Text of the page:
If you understand German and you are English, this will make you cry…
No European country is affected by the corona virus as much as Great Britain. The economy will also suffer massively. Time to avoid Brexit risk? Not with Premier Johnson.
An analysis by Annette Dittert, ARD Studio London
No one has spoken of Brexit on the island since Corona. As if the British themselves had grown tired of the subject. But that should change now. Because at the end of June, the last deadline threatens before leaving the EU. If Prime Minister Boris Johnson has not requested an extension of the transition period by then, the British will be out irrevocably on December 31 of this year, with or without an agreement. And it looks like a “no deal”, a chaotic Brexit without an agreement, is currently the more likely outcome. In spite of Corona and, as absurd as it may sound at first glance, it may be precisely because of this.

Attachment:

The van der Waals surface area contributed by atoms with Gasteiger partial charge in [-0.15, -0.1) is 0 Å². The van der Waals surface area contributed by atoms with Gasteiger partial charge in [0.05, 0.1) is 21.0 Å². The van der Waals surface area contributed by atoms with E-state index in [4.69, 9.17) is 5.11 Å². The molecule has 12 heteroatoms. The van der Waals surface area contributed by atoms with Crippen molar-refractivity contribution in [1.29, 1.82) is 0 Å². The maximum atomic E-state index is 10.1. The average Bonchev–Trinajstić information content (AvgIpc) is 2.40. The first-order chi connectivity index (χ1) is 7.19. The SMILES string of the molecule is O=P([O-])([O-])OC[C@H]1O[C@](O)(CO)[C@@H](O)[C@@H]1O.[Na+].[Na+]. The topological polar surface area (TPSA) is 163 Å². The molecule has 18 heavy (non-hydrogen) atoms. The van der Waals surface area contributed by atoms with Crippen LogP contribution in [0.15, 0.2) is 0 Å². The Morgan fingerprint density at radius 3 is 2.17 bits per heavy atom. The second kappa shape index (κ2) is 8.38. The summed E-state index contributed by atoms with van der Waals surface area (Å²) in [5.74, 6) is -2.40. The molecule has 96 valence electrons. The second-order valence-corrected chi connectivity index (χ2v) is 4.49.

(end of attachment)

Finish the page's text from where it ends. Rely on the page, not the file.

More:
The negotiations, which have only been carried out virtually since the virus broke out, are completely stuck. And the mood is more irritable than ever. EU negotiator Michel Barnier, otherwise known for his chronically chilled tone, openly threatened London for the first time at the weekend in the “Sunday Times” with a “no deal”. The British had much more to lose than Brussels, he said.